“We knew there was significant groundwater depletion,” says Yoshihide Wada, Deputy Director of the Water Programme at the International Institute for Applied Systems Analysis in Austria, who created the hydrological model the team used to estimate water use for individual crops in every grid cell (50km by 50km) of the global land area.

“But we didn’t know that countries like Japan, which has no depletion itself, were contributing to global groundwater depletion.”Wada says that, while people thought countries should work on this individually, now it’s clear they need to try to resolve this globally. “It will take something like the carbon credits system for trading greenhouse gas emissions. We need that type of solution,” he says. Exactly how much water is stored in the world’s underground aquifers is not known and is too expensive to investigate.

On top of this, most countries do not control, keep or share records of how much their farmers use, so researchers have to go to extraordinary lengths to estimate groundwater depletion and recharge. Nevertheless, around the world, hydrologists have been measuring groundwater use for years and warning of the alarming rate at which it is being drained.

At the same time, food security and climate experts have been charting how land is used in agriculture worldwide and which crops are produced and traded between which countries. “People in the [academic] ‘water community’ and the [academic] ‘land-use community’ have been working on this in parallel,” says Thomas Kastner, Senior Scientist at the Senckenberg Biodiversity and Climate Research Centre in Germany, who helped refine the calculations using an algorithm he has developed to trace imported food back to its origin. “What’s been really interesting is that now the two [academic communities] are working together and realising the potential.”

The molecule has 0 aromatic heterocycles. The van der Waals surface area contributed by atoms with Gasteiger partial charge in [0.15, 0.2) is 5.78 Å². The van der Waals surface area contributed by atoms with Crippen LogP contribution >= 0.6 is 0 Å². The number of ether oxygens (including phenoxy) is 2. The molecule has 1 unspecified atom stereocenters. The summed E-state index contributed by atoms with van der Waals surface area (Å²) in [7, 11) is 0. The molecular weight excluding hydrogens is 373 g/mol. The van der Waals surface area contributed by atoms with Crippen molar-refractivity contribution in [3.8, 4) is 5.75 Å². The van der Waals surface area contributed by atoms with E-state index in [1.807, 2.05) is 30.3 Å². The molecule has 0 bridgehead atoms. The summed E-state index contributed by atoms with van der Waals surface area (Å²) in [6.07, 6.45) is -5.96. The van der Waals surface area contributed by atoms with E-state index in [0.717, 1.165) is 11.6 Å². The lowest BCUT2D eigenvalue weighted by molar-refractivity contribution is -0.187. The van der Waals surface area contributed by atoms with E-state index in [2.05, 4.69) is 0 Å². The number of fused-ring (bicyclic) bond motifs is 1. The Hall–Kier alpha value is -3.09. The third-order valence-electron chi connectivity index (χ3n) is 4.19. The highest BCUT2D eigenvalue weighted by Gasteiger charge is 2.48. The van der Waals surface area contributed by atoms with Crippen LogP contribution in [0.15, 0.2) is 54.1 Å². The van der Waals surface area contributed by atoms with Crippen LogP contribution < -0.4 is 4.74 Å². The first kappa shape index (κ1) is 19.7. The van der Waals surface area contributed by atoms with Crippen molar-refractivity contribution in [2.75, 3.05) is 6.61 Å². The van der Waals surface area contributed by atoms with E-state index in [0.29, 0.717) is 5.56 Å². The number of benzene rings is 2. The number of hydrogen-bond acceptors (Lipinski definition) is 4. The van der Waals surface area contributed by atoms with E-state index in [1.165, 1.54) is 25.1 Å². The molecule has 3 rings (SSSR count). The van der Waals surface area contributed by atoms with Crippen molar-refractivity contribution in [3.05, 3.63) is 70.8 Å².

Import / export

The food exports of Pakistan, the USA and India alone account for more than two-thirds of all GWD embedded in food trade.

Top 5 exporters of GWD crops (2010)  
1.  Pakistan 
2.  USA
3. India
4. Mexico
5. Iran

Top 5 importers of GWD crops (2010)
1. China
2. USA
3. Iran
4. Mexico
5. Japan 

Source: “Groundwater Depletion Embedded in International Food Trade” (Nature 2017)

Dalin worked with Michael J. Puma, a food security expert at Columbia University who works on predictability for water and food systems at NASA’s Goddard Institute for Space Studies in New York, to analyse United Nations Food and Agriculture Organization data on crop production and trade in agricultural commodities.

They then combined this with groundwater depletion calculations from Wada’s hydrological model, which is itself based on painstaking collection of the best available data from academic institutes, the United Nations and governments on everything from precipitation and temperature to groundwater depletion and recharge.

The team validated their findings against those of NASA’s Gravity Recovery and Climate Experience project, which calculates groundwater depletion by measuring gravity levels on the sub-surface of the earth, which vary depending on how much water is under the surface.  If groundwater resources were exhausted in major food-producing regions, agricultural production would fall and food prices would rise sharply, all else being equal, Puma explains.

Yet, governments and international institutions do not have any plans in place to address this situation.  “The biggest challenge for this type of [academic] work now is crossing between physical and economic disciplines,” says Puma. “We are beginning this conversation with economists. They are now receptive to understanding the sudden weaknesses in the food system.”